The modern nation-state of Turkey was established in 1923, but when and how did its citizens begin to identify themselves as Turks? Mustafa Kemal AtatA¼rk, Turkey's founding president, is almost universally credited with creating a Turkish national identity through his revolutionary program to qsecularizeq the former heartland of the Ottoman Empire. Yet, despite Turkey's status as the lone secular state in the Muslim Middle East, religion remains a powerful force in Turkish society, and the country today is governed by a democratically elected political party with a distinctly religious (Islamist) orientation. In this history, Gavin D. Brockett takes a fresh look at the formation of Turkish national identity, focusing on the relationship between Islam and nationalism and the process through which a qreligious national identityq emerged. Challenging the orthodoxy that AtatA¼rk and the political elite imposed a sense of national identity from the top down, Brockett examines the social and political debates in provincial newspapers from around the country. He shows that the unprecedented expansion of print media in Turkey between 1945 and 1954, which followed the end of strict, single-party authoritarian government, created a forum in which ordinary people could inject popular religious identities into the new Turkish nationalism. Brockett makes a convincing case that it was this fruitful negotiation between secular nationalism and Islamarather than the imposition of secularism aloneathat created the modern Turkish national identity.110 Crucial to the creation of this new breathing space was the maturation of an institution which had begun to make its impact felt in the last years of the Ottoman Empire but which had been restricted in influence due to economic and politicalanbsp;...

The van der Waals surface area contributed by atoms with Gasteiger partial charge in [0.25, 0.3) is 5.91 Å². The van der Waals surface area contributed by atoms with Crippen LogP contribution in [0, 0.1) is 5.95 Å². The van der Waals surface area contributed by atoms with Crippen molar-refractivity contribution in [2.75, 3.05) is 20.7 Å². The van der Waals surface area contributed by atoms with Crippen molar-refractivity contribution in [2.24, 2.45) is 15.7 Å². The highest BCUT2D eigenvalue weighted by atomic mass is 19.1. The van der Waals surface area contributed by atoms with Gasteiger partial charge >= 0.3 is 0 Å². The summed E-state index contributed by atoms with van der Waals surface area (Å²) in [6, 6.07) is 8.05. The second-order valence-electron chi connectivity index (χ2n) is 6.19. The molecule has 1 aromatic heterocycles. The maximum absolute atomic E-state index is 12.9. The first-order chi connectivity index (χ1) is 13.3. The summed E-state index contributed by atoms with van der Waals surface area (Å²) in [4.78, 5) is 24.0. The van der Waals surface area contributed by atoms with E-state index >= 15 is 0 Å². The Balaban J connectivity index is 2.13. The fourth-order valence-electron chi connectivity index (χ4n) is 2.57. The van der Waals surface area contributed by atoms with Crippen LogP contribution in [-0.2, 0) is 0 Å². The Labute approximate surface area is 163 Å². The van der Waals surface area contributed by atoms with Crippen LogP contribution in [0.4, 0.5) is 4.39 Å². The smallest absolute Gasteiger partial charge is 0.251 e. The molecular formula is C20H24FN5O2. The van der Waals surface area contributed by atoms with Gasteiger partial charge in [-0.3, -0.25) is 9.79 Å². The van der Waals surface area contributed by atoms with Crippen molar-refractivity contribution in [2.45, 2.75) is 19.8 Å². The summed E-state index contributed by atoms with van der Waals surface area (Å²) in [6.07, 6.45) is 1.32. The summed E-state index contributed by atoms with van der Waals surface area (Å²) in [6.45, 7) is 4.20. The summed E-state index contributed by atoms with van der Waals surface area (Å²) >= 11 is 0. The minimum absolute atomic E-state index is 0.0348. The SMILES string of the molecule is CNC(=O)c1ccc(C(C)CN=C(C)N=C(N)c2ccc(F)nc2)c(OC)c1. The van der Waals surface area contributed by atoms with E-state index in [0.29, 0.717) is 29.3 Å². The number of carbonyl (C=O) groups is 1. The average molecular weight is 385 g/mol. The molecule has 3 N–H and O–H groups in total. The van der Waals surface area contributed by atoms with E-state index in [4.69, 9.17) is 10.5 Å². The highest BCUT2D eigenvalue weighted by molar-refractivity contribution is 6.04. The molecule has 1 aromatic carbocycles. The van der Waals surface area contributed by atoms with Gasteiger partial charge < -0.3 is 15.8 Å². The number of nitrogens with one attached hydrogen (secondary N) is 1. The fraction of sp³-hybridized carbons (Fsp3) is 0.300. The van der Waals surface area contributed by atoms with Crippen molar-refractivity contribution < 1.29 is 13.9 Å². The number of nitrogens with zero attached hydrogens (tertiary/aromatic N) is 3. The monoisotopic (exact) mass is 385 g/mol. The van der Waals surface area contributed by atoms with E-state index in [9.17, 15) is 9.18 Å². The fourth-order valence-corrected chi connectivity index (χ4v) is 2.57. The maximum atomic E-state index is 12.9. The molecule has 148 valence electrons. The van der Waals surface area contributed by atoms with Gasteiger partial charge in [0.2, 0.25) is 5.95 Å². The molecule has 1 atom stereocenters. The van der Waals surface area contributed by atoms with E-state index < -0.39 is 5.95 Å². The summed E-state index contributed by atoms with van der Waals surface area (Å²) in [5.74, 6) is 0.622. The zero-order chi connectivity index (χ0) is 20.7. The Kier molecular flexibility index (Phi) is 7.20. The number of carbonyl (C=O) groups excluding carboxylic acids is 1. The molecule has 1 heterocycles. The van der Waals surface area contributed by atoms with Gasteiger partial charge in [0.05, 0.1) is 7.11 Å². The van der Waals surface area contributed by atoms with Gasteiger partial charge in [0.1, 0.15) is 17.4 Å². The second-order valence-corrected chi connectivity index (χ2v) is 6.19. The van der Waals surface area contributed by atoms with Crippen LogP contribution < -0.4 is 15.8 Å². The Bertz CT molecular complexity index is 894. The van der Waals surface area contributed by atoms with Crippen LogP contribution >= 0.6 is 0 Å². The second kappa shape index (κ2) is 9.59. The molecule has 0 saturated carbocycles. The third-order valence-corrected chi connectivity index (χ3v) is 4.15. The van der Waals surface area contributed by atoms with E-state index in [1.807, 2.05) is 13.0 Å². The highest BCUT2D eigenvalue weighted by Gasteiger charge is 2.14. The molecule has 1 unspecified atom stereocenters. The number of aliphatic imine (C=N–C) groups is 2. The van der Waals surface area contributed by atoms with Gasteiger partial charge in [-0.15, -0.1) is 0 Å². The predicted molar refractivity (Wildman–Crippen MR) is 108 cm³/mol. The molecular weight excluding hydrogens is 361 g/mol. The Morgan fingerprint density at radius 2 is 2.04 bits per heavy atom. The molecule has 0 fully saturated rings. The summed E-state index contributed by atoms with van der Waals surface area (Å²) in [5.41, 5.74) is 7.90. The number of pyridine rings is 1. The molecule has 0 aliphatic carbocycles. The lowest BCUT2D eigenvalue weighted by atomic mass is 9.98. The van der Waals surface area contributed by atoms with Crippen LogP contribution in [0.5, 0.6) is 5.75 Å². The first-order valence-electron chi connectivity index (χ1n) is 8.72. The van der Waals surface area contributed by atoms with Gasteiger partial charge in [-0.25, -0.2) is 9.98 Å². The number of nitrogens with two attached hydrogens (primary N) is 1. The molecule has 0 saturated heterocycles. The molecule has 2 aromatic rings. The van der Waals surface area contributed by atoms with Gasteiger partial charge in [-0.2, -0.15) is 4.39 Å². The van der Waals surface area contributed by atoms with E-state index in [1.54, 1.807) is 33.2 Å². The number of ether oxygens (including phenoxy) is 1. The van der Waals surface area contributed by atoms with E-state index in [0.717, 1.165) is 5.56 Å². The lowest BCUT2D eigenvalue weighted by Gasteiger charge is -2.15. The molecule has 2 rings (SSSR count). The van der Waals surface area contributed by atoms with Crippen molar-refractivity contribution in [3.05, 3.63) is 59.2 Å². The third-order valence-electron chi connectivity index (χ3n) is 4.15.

|Title||:||How Happy to Call Oneself a Turk|
|Author||:||Gavin D. Brockett|
|Publisher||:||University of Texas Press - 2011-05-01|